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Apr. 12, 2013

Special Report: Fair Housing Changes

By Jessica Fiur, News Editor

New York—Are you up to date on the Fair Housing requirements? In a recent webinar cohosted by Grace Hill and AppFolio Property Manager called “Fair Housing: What’s New for 2012,” speaker Nadeen Green, senior counsel, For Rent Media Solutions, provided an overview on some of the new Fair Housing requirements that property managers should be aware of.

One of the newest changes involves the LGBT community. “There are now some very specific housing rules for those in the LGBT community that are in place for those tied to HUD properties,” Green said.

For example, now people cannot be discriminated against or denied housing because of sexual orientation, gender identity, or marital status. Additionally, owners cannot ask about sexual orientation.

Currently, the rules regarding sexual orientation only apply to HUD housing; however, Green cautioned that this is likely to move to other property types in the near future.

But, said Green, this should be a “non issue” when it comes to finding residents. What should be an issue? Green said there are only three important questions to ask when finding a qualified resident for a community: Is the person’s income appropriate for the housing? Will the person be able to take care of the apartment? And, will the person abide by your community rules? (Green noted that this last question does not necessarily apply to persons with disabilities—PWDs—who do not have to take care of the apartment themselves and can instead arrange for others to do so.)

Another new issue in Fair Housing is domestic violence. Because, statistically speaking, domestic violence victims are usually women, there could be a gender bias when, for example, victims of domestic violence need to be evicted.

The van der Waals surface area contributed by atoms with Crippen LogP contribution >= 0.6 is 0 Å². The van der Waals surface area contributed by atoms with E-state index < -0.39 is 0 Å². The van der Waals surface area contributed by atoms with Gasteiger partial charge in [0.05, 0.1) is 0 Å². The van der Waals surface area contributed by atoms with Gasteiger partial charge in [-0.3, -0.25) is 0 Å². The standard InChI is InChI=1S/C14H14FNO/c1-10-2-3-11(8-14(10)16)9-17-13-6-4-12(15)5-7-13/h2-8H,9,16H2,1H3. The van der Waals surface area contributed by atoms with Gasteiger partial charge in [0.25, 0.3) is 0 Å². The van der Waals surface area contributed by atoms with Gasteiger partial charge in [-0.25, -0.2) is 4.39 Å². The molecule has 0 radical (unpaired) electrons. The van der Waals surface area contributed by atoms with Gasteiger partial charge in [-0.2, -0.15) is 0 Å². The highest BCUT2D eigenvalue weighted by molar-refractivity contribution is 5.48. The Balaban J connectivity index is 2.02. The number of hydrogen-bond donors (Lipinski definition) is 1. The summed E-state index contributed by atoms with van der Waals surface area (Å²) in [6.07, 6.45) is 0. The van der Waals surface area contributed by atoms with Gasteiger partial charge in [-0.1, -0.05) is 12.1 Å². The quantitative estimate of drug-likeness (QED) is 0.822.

According to the new legislation, property managers now have to allow victims of domestic violence to change the locks, allow them to terminate their lease and allow them to remain in the apartment despite a domestic violence incident that would have otherwise been a lease violation.

There have also been Fair Housing updates concerning service animals. According to Green, the ADA passed a ruling that specified guide dogs would only be permitted; however, this ruling only refers to public spaces. When it comes to residential areas, many other service animals are permitted. Some examples include miniature horses, which could help guide the blind; iguanas, which could assist with depression; and monkeys, which could assist those with physical disabilities.

“The good news is that the residents have to pick up the waste,” Green said.

One surprising change to Fair Housing is the evolving view of the criminal background check on lease agreements. Though typically standard in the multifamily industry to include this on all applications, Green said this might be changing because of disparate impact. Green explained that disparate impact is the adverse effect of a practice that is non-discriminatory in intention, but that disproportionately affects individuals in a group protected by law.

“[The criminal background question] disproportionally affects Hispanics and African Americans, so we as an industry might not be able to do criminal background checks,” Green said.

Emails to potential residents could also lead to unfair practices.

“Some believe we are using emails and the names attached [to the email addresses] to discriminate,” Green said. She suggested responding to all emails promptly and keeping the messages to everyone professional.

A hot topic in the industry that isn’t part of Fair Housing—yet—is hoarding. “This isn’t a Fair Housing issue, but it’s an issue,” Green said. If a property manager finds that a resident is a hoarder, the property manager should attempt to reasonably accommodate the resident and give specific timelines and instructions.

What’s the easiest way for property managers to make sure they’re not in violation of Fair Housing policies and that they don’t discriminate against protected groups? Don’t even think about it.

“We just need to look at people as human beings as they walk through that door,” Green said.

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